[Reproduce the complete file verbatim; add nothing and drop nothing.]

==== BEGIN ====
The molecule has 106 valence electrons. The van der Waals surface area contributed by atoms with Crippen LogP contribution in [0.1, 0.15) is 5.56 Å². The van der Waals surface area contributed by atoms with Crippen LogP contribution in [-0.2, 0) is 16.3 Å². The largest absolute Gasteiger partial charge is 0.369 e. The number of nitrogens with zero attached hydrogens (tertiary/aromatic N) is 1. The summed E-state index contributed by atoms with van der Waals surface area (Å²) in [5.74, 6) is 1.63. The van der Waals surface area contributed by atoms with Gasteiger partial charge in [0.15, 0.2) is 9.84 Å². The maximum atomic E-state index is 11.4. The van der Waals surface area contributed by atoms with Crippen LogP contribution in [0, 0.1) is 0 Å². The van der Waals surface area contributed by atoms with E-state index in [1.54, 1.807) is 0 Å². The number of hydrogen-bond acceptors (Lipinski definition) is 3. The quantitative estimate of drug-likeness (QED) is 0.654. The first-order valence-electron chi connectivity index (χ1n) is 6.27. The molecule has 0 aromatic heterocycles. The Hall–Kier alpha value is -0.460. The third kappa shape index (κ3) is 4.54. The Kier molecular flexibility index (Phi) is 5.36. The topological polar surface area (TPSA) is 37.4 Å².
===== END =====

The molecule has 106 valence electrons. The van der Waals surface area contributed by atoms with Crippen LogP contribution in [0.1, 0.15) is 5.56 Å². The van der Waals surface area contributed by atoms with Crippen LogP contribution in [-0.2, 0) is 16.3 Å². The largest absolute Gasteiger partial charge is 0.369 e. The number of nitrogens with zero attached hydrogens (tertiary/aromatic N) is 1. The summed E-state index contributed by atoms with van der Waals surface area (Å²) in [5.74, 6) is 1.63. The van der Waals surface area contributed by atoms with Gasteiger partial charge in [0.15, 0.2) is 9.84 Å². The maximum atomic E-state index is 11.4. The van der Waals surface area contributed by atoms with Crippen LogP contribution in [0, 0.1) is 0 Å². The van der Waals surface area contributed by atoms with E-state index in [1.54, 1.807) is 0 Å². The number of hydrogen-bond acceptors (Lipinski definition) is 3. The quantitative estimate of drug-likeness (QED) is 0.654. The first-order valence-electron chi connectivity index (χ1n) is 6.27. The molecule has 0 aromatic heterocycles. The Hall–Kier alpha value is -0.460. The third kappa shape index (κ3) is 4.54. The Kier molecular flexibility index (Phi) is 5.36. The topological polar surface area (TPSA) is 37.4 Å².